on Sunday, 8 April 2007
Do you find yourself going the same routine of traversing the Start menu of Windows daily? Go to Start, go to All Programs, go to some company name that provided you with the tool, and finally the launcher for the tool or application you want to execute. I found that pretty tedious and plain sucks.

Which is why I use the Windows XP Start menu pin-up, recent documents, the quick launch taskbar, and the desktop alot. I also use RK Launcher, a little docking program where you add shortcuts to it. But these shortcuts had shortcomings too. I have to manually set up all the shortcuts, for each computer that I use regularly.

Now I don't have to anymore. Check out Launchy, an application launcher for Windows. It automatically indexes your Start menu by default and all you need to do is hit ALT-Space to bring up its window, type in some combination of characters that match the application you want, and it'll find the application you want. Useful no? Especially so for a "keyboarder" like me. It's pretty too, with its own site for user-submitted skins. And it doesn't just indexes your Start menu. By default it supports the Firefox keywords I mentioned in my previous post! It also has it's own quick search for several useful sites plus a simple built-in calculator. Hate the daily digging down into your personal directory of files that's over 5 levels deep? Well, Launchy can browse directly to the directory you want; all you need to do is type out c: and use the tab key for auto-completion. That's not all! You can have Launchy index whatever directory you want, for whatever file extension you want. No more having to locate that one particular ebook or mp3 or movie that you have among thousands of similar files. And finally, you can even install Launchy on your pendrive and have it work (once you rebuild the index, which is fast) on any computer!

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Firefox Tips

on Thursday, 5 April 2007
Are you a Firefox user? If not, you might want to give it a try. Are you comfortable and content with using your mouse for everything? If yes, then I think you can stop reading. For those of you, like me, who prefer to use keyboard shortcuts as much as possible, read on. We use shortcuts for two reasons I think, either we just want to do things quicker or we are just lazy to take our hands off the keyboard and move it to the mouse to move cursor.

For starters, here are two very useful shortcuts:
  • CTRL-L - this focuses on the location bar, or the URL address bar.
  • CTRL-K - this goes to the little search bar on the top right.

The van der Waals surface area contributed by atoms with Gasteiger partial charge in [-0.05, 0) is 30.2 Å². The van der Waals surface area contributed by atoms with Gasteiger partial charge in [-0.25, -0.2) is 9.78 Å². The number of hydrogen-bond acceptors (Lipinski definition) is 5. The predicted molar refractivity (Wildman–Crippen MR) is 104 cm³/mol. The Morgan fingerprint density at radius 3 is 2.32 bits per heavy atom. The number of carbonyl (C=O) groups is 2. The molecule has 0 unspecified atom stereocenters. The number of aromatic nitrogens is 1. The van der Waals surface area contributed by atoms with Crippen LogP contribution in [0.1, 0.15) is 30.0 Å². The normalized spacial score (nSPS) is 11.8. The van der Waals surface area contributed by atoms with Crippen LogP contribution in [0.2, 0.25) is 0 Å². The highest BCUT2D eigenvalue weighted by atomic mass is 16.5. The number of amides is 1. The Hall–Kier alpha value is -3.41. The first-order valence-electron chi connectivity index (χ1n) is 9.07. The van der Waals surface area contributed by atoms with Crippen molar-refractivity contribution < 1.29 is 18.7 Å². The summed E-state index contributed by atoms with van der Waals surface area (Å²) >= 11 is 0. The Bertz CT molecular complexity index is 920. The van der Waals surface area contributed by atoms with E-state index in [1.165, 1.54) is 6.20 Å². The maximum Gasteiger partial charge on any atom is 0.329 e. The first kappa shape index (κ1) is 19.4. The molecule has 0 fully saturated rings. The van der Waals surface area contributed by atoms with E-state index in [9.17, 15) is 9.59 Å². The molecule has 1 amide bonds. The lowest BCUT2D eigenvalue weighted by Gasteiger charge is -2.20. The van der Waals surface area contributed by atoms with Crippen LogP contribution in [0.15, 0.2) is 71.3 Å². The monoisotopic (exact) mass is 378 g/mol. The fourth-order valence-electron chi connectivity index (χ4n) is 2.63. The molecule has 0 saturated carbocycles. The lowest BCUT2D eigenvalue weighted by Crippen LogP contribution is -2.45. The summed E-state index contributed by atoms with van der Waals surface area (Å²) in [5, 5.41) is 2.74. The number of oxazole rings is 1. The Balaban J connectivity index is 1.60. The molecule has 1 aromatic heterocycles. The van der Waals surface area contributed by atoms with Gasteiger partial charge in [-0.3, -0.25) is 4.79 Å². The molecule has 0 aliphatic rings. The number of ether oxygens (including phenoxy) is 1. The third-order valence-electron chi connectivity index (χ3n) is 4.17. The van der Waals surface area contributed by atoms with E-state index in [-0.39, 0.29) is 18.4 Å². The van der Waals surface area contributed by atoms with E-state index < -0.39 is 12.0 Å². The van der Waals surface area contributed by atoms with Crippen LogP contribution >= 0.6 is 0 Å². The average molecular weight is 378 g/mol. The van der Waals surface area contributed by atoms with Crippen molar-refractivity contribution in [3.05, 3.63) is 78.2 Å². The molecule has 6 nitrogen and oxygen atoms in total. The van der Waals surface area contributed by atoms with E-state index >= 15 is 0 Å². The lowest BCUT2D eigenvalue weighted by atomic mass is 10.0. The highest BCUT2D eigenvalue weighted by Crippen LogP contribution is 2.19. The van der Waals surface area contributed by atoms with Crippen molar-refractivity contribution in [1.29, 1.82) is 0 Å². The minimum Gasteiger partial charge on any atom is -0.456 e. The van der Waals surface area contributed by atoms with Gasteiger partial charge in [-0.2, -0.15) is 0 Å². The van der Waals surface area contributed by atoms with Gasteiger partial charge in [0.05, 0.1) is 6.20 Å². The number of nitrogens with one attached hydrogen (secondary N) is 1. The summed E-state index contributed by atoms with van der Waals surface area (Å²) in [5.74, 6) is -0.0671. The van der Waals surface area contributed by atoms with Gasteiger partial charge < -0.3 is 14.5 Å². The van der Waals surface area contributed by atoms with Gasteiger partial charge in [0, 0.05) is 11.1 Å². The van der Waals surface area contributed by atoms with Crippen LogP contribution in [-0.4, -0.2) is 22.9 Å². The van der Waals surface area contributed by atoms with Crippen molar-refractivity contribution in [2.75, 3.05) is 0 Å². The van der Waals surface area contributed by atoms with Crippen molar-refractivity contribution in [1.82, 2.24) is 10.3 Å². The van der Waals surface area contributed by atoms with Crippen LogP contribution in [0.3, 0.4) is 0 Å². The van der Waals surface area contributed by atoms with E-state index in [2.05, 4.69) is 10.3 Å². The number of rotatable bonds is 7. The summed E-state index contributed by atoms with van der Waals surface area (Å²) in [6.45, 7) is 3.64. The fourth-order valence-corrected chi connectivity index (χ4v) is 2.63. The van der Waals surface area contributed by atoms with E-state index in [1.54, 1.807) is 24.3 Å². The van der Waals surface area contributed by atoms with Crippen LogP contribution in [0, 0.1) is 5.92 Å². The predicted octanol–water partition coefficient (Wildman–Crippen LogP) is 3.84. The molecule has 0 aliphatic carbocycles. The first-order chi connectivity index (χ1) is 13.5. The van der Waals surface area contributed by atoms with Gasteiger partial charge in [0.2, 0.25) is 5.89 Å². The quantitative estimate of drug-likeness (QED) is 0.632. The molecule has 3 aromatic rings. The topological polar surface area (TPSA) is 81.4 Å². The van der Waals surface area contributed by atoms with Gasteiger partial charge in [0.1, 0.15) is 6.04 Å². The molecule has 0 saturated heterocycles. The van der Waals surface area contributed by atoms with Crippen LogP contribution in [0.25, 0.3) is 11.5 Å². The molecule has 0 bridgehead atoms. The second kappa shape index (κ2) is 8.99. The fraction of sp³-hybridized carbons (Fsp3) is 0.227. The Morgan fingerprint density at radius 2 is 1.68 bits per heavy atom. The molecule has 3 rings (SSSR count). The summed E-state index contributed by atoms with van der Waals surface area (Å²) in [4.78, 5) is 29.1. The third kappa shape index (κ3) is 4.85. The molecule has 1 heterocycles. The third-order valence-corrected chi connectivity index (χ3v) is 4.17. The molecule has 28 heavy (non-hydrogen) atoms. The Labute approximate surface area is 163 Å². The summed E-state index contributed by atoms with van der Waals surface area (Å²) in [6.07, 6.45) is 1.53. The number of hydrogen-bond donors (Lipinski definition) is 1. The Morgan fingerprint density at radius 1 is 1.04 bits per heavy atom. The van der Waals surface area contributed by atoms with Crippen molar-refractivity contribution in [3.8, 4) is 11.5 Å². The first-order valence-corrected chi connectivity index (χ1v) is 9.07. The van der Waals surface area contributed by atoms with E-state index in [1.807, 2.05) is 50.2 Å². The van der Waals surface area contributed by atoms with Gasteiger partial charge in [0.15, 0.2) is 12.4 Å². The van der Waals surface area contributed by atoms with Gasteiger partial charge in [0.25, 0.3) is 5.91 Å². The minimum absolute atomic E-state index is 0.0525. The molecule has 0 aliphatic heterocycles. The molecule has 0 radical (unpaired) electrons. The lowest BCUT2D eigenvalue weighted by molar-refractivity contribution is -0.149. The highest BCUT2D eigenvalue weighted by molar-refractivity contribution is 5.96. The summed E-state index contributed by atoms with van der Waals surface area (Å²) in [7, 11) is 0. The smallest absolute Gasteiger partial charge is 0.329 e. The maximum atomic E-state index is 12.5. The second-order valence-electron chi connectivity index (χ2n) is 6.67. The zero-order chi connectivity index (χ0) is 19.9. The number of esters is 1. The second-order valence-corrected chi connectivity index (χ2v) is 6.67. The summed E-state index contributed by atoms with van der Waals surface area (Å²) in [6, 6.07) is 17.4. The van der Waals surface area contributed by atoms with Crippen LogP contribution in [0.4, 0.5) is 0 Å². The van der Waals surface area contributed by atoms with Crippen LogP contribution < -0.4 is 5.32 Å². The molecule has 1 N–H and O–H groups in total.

Not using these yet? You should, it's faster than mousing over and selecting it and then going back to the keyboard to type.

That's it? That's the tip? Of course not. Next up is... bookmarks. We all know what browser bookmarks are. But did you notice a little field labeled "Keyword" when you add a new bookmark or open up the properties of a bookmark? (see image on the right)

Take a wild guess what it's for. And no, it's not for tagging the bookmark. If you create a bookmark like the one shown (or add a short keyword to a bookmark you already have), do the following and be pleasantly surprised:

Press CTRL-L, type gm, hit ENTER

Tada! Gmail login screen! (Replace "gm" with whatever keyword you decided on). Sheer convenience. Obviously you shouldn't add keywords to all your shortcuts, just add them to sites that you visit daily.

One last tip is about something called a "Quick Search". Give it a try first, press CTRL-L again and this time type "google (something)". Replace "(something)" with whatever you want. Hit enter for search results. You might think this is useless given you already have a search bar. But, if you have several search engines added to your search bar, you need to mouse over and manually selected it rather than just CTRL-K-ing to go up there.

Another thing is, it's not limited to search engines. You can add whatever quick search you want. See the image on the right for the dictionary quick search. A quick CTRL-L and "dict (word)" and I get an explanation on the "(word)". Where do I add that bookmark? Anywhere actually. But if you open up your Bookmarks Manager (under Bookmarks -> Organise bookmarks...) you'll notice a convenient "Quick Searches" folder.

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